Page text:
WiMAX supposedly will be powerful enough to easily penetrate the residence and deliver high-speed data connectivity along with fixed voice-over-IP. It will also evolve to mobile as chips become smaller and consume less power and end devices migrate from laptops to PDAs to cell phones. WiMAX is one vision of fourth generation mobile technology; LTE, which stands for long term evolution, is the other that is being pursued by most mobile operators who will drag their existing mobile infrastructure into high-speed mobile broadband. Time wise, Clearwire’s WiMAX play is already up and running and should start to get traction next year; LTE is still two years out.

To offset this time differential, mobile providers are increasingly offering a form of broadband – not the blazing speeds of cable modems, DOCSIS 3.0 or fiber, but enough to push Internet services over mobile devices using third-generation technology. The speed bump for so-called smartphones that get Internet broadband is in-residence reception and traffic congestion, and that’s where femtocells have an impact.

This early lead with 3G as WiMAX gives telcos a “minor advantage,” said Readman. “In areas where they can bundle those things and they have the subscriber on both sides (wireless and wireline) there’s an opportunity, but the overlap is quite small.”

Readman estimated that AT&T and Verizon have one-tenth as many broadband subscribers as they do wireless

Motorola’s 8000 series Femtocell
Motorola’s 8000 series Femtocell

subscribers, and only a minority of those have both services. Still, it’s a foothold for both AT&T and Verizon and even Sprint, which, sans Clearwire, is exploring.

Even if cable doesn’t cooperate with Sprint, and the new Clearwire relationship does call for use of the mobile carrier’s 2/3G networks, there’s a good chance that some wireless carrier is going to invade the cable residence with a femtocell and there’s nothing the cable operator can do about it.

“By the time it gets to the gateway and backhauls on the cable line, it’s just another IP packet. It would be a little hard to lock it out not knowing which packet is which, and consumers would be in an uproar,” said Lefkof.

It not only would be unwise to try to block femto traffic, it would be relatively impossible, said Jim Parker, senior manager of Samsung Telecommunications America, which builds femtocells.

“It’s using IPsec, and IPsec is a tunneling mechanism used for corporate e-mail,” Parker said.
IPsec allows a corporate user to bring home a laptop and log onto the company network using the cable broadband connection so “the person that owns the wireline infrastructure that you’re using to piggyback this femtocell offering on top of would not be able to differentiate traffic from a femtocell versus someone like myself taking my corporate laptop home and checking e-mail,” he said.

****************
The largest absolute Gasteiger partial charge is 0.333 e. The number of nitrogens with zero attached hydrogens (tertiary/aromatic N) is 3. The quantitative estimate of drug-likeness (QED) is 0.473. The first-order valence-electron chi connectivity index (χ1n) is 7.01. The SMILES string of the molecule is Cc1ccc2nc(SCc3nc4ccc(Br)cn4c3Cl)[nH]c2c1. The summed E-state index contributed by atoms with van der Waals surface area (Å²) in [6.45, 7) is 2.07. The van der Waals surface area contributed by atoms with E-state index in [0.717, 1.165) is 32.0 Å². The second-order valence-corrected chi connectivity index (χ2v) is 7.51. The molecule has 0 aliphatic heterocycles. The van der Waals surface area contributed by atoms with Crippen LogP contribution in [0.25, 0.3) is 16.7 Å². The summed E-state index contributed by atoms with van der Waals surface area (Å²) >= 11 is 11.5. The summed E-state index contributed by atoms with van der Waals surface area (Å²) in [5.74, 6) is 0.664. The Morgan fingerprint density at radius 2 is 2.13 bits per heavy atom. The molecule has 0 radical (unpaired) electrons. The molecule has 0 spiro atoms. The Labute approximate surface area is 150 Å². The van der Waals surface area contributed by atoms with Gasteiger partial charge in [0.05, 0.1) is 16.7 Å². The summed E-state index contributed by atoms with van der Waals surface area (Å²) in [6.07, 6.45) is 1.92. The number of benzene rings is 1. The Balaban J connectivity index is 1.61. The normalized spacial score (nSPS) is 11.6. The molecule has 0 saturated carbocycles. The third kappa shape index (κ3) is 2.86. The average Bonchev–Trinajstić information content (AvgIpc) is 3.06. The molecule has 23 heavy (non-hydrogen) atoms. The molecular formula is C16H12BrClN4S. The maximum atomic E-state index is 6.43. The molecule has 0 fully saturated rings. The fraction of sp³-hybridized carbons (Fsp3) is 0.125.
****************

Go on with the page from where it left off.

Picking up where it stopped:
In other words, the enterprising wireless provider can use the cable broadband connection to boost its broadband service. More likely, that wireless carrier would work some bundle with a wireline partner to make mobile broadband an element of a four-prong voice, video, data and mobility package.
It all depends on what the user wants from the provider, and what the provider wants to give to the user.

“In the U.S., a lot of people do not get very good cell phone coverage in their home so the femto gives you better coverage because your cell phone would look to the antenna in the gateway instead of looking to the macro cell tower,” Lefkof said.

It’s not the same for Europe, where in-residence cell coverage is more than adequate.

“The new devices that are going crazy in Europe are 3G USB sticks to plug into your laptop. When you start uploading and downloading big files with those USB sticks, you’re starting to clog the 3G macrocell network,” he said. “The operators are very interested in getting extra 3G capacity leveraging the home broadband because their own marketing has been too successful with the USB sticks on the laptop.”

In short, the value of femtos will be whatever the mobile operators make it. The knee-jerk cable reaction is to dismiss this new device as no threat to cable’s powerful broadband throughput. The more reasoned approach is to consider what impact it might have on overall subscriber numbers – especially if improved in-residence mobile drives subscribers away from digital landline phone – and what impact those increasingly heavy loads of data will have on the cable backhaul.

“We’re in the early stages of the whole femtocell environment...but it provides the vehicle to start linking together the wireless/wireline environment, and given the amount of wireless traffic that occurs from consumers in their home...using a DSL or cable high-speed connection for that call in the home environment has some economic appeal,” said Dan Moloney, president of Motorola’s home and networks mobility group. “For those who own DSL fixed line networks, obviously, it’s simple. For those who don’t, the ability to team up either with a fixed line carrier or a cable operator to leverage that backhaul capability is something that’s being very actively explored.”